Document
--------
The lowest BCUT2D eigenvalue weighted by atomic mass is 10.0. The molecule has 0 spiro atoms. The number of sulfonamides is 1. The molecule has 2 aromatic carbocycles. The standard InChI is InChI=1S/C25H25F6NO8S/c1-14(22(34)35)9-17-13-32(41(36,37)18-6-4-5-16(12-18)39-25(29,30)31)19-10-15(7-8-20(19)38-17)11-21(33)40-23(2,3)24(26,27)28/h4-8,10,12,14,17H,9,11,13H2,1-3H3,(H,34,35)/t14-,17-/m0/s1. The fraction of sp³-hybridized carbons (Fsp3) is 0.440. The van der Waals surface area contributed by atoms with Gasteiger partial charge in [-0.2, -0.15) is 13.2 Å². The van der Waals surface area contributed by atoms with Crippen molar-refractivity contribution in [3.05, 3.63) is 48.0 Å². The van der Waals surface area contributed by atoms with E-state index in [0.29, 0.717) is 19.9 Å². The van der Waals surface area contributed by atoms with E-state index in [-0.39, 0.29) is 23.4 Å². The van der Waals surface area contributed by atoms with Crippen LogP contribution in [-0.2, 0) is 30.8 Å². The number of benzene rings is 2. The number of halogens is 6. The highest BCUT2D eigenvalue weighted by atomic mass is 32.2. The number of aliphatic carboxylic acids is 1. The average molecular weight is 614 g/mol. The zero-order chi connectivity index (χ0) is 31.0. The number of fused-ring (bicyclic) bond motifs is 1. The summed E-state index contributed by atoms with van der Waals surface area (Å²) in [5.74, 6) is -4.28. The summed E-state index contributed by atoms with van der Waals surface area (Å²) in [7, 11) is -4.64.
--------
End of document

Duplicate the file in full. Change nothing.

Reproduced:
The lowest BCUT2D eigenvalue weighted by atomic mass is 10.0. The molecule has 0 spiro atoms. The number of sulfonamides is 1. The molecule has 2 aromatic carbocycles. The standard InChI is InChI=1S/C25H25F6NO8S/c1-14(22(34)35)9-17-13-32(41(36,37)18-6-4-5-16(12-18)39-25(29,30)31)19-10-15(7-8-20(19)38-17)11-21(33)40-23(2,3)24(26,27)28/h4-8,10,12,14,17H,9,11,13H2,1-3H3,(H,34,35)/t14-,17-/m0/s1. The fraction of sp³-hybridized carbons (Fsp3) is 0.440. The van der Waals surface area contributed by atoms with Gasteiger partial charge in [-0.2, -0.15) is 13.2 Å². The van der Waals surface area contributed by atoms with Crippen molar-refractivity contribution in [3.05, 3.63) is 48.0 Å². The van der Waals surface area contributed by atoms with E-state index in [0.29, 0.717) is 19.9 Å². The van der Waals surface area contributed by atoms with E-state index in [-0.39, 0.29) is 23.4 Å². The van der Waals surface area contributed by atoms with Crippen LogP contribution in [-0.2, 0) is 30.8 Å². The number of benzene rings is 2. The number of halogens is 6. The highest BCUT2D eigenvalue weighted by atomic mass is 32.2. The number of aliphatic carboxylic acids is 1. The average molecular weight is 614 g/mol. The zero-order chi connectivity index (χ0) is 31.0. The number of fused-ring (bicyclic) bond motifs is 1. The summed E-state index contributed by atoms with van der Waals surface area (Å²) in [5.74, 6) is -4.28. The summed E-state index contributed by atoms with van der Waals surface area (Å²) in [7, 11) is -4.64.